11 11  It is unclear why the Third Party finds the release of this list to be objectionable. In its submission to this office of 22 April 2005 the Third Party did not object to the decision of the Department on which appendices and schedules are to be severed and disclosed, so releasing the list itself would really be quite harmless. Record 8: Two sentences which refer to payment of expenses for persons providing services on behalf of the Third Party.  The Third Party argues that their method of payment of travel, accommodations and out of pocket expenses is internal to the organization and should not be disclosed to possible competitors. No specific dollar amounts are noted with respect to these above items, therefore no significant harm can be predicted from the release of this record.  Records 1, 2, and 3 are discussed above in relation to personal information, as defined in the ATIPPA. I have determined that none of these three records should be severed under Section 30. Records 4, 5, 6, 7, and 8 cannot be viewed as personal information, so that exception would certainly not apply. I must therefore consider whether the exception outlined in Section 27, as identified by the Third Party, would be relevant.  Section 27(1) and similar sections in other access legislation is considered to be a three-part harms test, as established in Re Appeal Pursuant to s. 41 of the Freedom of Information and Protection of Privacy Act, S.N.S. 1993, c. 5,  N.S.J. No. 238 (N.S. S.C.). In that decision, Kelly, J at paragraph 29 set out this three-part test with regard to Section 21 in Nova Scotia s legislation: (a) that disclosure of the information would reveal trade secrets or commercial, financial, labour relations, scientific or technical information of a third party; (b) that the information was supplied to the government authority in confidence, either implicitly or explicitly; and (c) that there is a reasonable expectation that the disclosure of the information would cause one of the injuries listed in 21(1)(c).  Note that all three parts of the test must be met in order to sever a record. It should also be noted that Nova Scotia s 21(1)(c) is identical to Newfoundland and Labrador s 27(1)(c) except the
12 12 ATIPPA adds a fourth injury in relation to the release of information in a report which has been completed by a person or body appointed to resolve a labour relations dispute, which in any case is irrelevant to the present matter.  The other injuries listed in 27(1)(c) describe a set of conditions where the release of information could reasonably be expected to : (i) harm significantly the competitive position or interfere significantly with the negotiating position of the third party, (ii) result in similar information no longer being supplied to the public body when it is in the public interest that similar information continue to be supplied, (iii) result in undue financial loss or gain to any person or organization  By way of further illustration, one of the injuries set out in 27(1)(c) of ATIPPA requires the Third Party to clear a higher threshold than the injuries set out in Saskatchewan s legislation. Saskatchewan s Freedom of Information and Protection of Privacy Act does not require a disclosure to harm significantly the competitive position of a third party in order to justify severing a record, as the ATIPPA does. Instead, the language is: information, the disclosure of which could reasonably be expected to prejudice the competitive position of a third party. Even so, the Saskatchewan Commissioner, in Report recently ruled in favour of disclosure in a case with a similar set of facts as the one currently before me.  Again, all three parts, that is, a, b, and c, must be met in order to meet the harms test. If a record fails to meet even one of the three parts, it does not meet the test, and there is no argument to sever the record from disclosure. In my discussion above, I have reviewed the records with a particular view to the notion of a reasonable expectation of harm as outlined in part c of the harms test. In each case, I have found that there is no reasonable expectation of harm in relation to the disclosure of records 4, 5, 6, 7, and 8. I find that there is therefore no reason to consider the other two parts of the harms test, because clearly one of the three parts cannot be met. Once again, as stated above, I also do not feel that items 1, 2 and 3 qualify for exceptions as personal information.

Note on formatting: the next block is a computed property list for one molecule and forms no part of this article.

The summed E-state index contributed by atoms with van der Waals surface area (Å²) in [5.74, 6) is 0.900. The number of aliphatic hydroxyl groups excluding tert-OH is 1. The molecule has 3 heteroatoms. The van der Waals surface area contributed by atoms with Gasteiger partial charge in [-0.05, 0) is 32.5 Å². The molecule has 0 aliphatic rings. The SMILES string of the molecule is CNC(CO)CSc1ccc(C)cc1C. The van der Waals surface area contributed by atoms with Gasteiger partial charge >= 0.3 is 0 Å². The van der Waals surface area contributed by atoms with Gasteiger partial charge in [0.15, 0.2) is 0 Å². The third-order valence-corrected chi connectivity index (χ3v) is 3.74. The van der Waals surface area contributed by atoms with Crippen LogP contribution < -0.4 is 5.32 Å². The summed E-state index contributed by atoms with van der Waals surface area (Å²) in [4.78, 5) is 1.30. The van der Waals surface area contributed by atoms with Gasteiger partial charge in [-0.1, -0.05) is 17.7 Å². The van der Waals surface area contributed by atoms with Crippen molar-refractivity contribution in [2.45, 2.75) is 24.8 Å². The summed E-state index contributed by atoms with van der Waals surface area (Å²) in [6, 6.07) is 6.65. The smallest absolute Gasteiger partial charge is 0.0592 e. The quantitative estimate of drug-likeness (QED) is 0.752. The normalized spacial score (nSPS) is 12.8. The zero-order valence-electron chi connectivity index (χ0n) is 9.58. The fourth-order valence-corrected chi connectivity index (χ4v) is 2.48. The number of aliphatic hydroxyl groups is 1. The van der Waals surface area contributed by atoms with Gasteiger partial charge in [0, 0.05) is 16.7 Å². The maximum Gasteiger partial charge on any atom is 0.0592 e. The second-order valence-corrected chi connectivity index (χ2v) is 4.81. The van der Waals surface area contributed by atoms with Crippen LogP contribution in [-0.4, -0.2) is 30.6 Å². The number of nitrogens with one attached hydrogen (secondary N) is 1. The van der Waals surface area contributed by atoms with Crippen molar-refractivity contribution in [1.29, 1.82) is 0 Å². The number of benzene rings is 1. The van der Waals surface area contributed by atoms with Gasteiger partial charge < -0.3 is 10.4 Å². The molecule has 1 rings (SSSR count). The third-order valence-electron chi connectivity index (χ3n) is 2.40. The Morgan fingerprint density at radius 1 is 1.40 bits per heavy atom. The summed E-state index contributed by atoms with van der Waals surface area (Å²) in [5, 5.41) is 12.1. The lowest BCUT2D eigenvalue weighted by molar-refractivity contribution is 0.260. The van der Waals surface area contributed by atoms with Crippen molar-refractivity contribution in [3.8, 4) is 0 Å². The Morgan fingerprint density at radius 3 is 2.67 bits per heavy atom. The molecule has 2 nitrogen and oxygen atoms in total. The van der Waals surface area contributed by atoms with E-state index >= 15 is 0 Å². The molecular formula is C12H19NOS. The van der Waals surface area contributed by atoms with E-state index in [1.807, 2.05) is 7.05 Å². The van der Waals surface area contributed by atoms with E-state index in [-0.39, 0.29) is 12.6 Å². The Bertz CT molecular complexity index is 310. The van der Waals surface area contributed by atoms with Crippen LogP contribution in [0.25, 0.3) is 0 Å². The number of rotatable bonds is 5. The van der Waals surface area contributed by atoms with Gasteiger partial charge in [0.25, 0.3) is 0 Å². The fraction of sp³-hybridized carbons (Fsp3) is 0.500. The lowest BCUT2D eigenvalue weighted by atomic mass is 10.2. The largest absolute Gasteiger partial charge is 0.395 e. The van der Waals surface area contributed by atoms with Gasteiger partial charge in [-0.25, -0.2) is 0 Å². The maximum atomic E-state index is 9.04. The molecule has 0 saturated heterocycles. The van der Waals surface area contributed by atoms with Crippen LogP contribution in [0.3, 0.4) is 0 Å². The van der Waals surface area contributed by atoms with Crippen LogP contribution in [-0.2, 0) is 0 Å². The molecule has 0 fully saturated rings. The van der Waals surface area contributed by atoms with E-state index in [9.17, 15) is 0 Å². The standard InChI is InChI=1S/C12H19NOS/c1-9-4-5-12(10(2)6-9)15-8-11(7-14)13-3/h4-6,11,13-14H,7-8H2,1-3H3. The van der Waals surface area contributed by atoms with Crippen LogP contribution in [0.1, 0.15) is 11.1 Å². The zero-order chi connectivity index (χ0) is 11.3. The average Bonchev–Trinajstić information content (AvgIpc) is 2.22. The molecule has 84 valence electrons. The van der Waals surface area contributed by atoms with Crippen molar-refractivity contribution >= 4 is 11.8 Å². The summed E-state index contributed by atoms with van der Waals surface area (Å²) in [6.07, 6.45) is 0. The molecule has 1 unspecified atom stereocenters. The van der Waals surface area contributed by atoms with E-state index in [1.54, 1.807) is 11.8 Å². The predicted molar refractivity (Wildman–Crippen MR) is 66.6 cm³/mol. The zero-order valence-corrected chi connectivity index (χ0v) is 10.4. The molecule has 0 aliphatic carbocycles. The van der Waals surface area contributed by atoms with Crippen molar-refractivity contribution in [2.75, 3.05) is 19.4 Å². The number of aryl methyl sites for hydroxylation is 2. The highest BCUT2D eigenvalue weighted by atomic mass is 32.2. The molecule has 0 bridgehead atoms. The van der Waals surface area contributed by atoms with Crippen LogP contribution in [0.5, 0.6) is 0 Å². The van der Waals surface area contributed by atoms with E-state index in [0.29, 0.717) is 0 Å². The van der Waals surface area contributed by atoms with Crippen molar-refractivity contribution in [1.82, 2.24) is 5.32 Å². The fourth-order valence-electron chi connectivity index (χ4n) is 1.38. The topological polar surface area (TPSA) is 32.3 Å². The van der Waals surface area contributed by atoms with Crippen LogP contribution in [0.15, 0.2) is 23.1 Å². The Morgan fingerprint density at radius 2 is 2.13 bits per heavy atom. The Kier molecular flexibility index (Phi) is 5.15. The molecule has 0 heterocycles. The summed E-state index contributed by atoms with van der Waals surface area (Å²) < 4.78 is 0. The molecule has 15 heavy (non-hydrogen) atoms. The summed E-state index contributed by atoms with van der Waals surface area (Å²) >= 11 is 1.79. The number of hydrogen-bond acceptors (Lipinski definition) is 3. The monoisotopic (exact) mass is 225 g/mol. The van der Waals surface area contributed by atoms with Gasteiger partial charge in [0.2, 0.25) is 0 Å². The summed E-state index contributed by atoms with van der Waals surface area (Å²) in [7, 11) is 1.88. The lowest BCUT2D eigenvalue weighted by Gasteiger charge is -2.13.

13 VI RECOMMENDATIONS 13  Under authority of section 49(1) of the ATIPPA, I find that the case of the Third Party is not well founded with respect to the eight records described above and I hereby recommend that the Department of Health and Community Services release to the Applicant the records as it had originally planned provided that no appeal to the Trial Division is filed within the prescribed time period by the Third Party.  Under authority of section 50(1) I direct the head of the Department of Health and Community Services to write to this office and Third Party within 15 days after receiving this report to indicate the Department s final decision with respect to this Report. Section 49(2) provides that the Third Party has a right to appeal the decision of the Department to the Trial Division under section 60 within 30 days of receiving said correspondence from the Department. No records should be released by the Department until the expiry of this time limit. If the Third Party fails to file an appeal within 30 days of receiving the decision of the Department, the Department should then release that portion of the document which it had originally intended to release, including the eight records listed in this report.  Dated at St. John s, in the Province of Newfoundland and Labrador, this 6 th day of June Philip Wall Information and Privacy Commissioner Newfoundland and Labrador